one's duties so that the social order is maintained. In response to the Heinz story, many subjects say
they understand that Heinz's motives were good, but they cannot condone the theft. What would
happen if we all started breaking the laws whenever we felt we had a good reason? The result
would be chaos; society couldn't function (Crain, 1985).

Moral exemplars people who have dedicated themselves to improving the lives of others. They
exemplify moral identity a sense in which they define themselves in moral terms and evaluate
their behavior against moral standards. It reflects an integration of parental socialization about
caring for others.

-choice of occupation sets the tone for ones early adult lifestyle
-will influence ones personal financial resources and opportunities
*Occupation confers social status and provides varying opportunities

7 Phases of Career Decision Making (Tiedman and OHara, 1963)

Exploration Person realizes that a career decision must be made. Begins to learn more aspects of the self and
phase occupational world that are relevant to the impeding decision. Generate alternatives for action.
Uncertain and Anxious
Crystallization More aware of the alternatives for action and their consequences. Conflicts are recognized and
phase some are discarded. Strategize for making decision (weighing costs and benefits)
Choice Phase Decides which is action follow. Decision solidified while elaborating of its benefits. Relief and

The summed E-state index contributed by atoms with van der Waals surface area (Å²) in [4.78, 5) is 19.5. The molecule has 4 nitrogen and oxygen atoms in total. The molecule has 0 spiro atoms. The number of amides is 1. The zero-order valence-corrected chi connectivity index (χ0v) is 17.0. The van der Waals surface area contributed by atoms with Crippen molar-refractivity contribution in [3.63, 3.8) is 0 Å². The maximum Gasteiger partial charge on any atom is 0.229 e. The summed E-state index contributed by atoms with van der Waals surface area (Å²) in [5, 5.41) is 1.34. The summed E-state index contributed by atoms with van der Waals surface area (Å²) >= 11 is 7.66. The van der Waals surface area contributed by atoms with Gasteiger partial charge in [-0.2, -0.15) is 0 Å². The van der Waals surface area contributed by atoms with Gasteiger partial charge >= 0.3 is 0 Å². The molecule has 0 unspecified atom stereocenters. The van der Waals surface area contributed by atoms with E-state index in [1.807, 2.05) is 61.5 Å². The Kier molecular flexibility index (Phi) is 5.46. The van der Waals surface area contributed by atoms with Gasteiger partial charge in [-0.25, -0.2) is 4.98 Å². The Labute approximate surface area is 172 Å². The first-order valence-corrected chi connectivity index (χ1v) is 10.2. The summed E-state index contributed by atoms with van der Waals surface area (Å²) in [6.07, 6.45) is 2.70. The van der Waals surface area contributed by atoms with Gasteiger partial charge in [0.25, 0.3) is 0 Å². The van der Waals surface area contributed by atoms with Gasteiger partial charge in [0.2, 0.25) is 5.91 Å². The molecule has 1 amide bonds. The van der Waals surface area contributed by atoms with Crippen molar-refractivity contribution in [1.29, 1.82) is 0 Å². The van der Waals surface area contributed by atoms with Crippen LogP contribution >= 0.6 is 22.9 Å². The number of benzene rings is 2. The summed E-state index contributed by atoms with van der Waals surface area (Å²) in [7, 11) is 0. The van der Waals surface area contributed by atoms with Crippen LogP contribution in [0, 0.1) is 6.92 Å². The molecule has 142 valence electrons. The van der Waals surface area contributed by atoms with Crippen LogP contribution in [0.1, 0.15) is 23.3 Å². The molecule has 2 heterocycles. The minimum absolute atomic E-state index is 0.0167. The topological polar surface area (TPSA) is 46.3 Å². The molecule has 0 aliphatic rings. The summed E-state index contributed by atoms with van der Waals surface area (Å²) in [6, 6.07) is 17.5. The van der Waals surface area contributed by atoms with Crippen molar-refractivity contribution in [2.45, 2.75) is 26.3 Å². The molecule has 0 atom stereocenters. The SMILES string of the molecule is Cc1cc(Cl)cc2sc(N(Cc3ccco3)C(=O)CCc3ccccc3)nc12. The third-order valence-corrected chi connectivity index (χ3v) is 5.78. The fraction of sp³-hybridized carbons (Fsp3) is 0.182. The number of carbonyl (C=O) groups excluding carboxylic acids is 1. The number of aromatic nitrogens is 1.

Clarification Fully understand the consequences of commitment. Plans definite steps that may be of advantage
Phase or disadvantage for him. Persons self-concept is modified and desire to create congruity between
ones decision and the demands
Induction phase Encounters new career environment. Wants to be accepted and cues from others on how to
behave. Identifies with the group and seeks recognition. Self-image is modified.
Influence phase Involved with the group. Becomes assertive to encourage performance in the group. Influence
them to accommodate his values. Committed to group goals.
Integration React against the new members attempts to influence them. New member compromises.
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Figure 2: Seven Phases of Career Decision Making


Individual Identity vs. Identity confusion

The individuals are face with deciding on who they are, what they are all about and where they are going
in life.

What is Identity?

Identity is a self portrait that is composed of many pieces: Career/vocational, Political, Religious,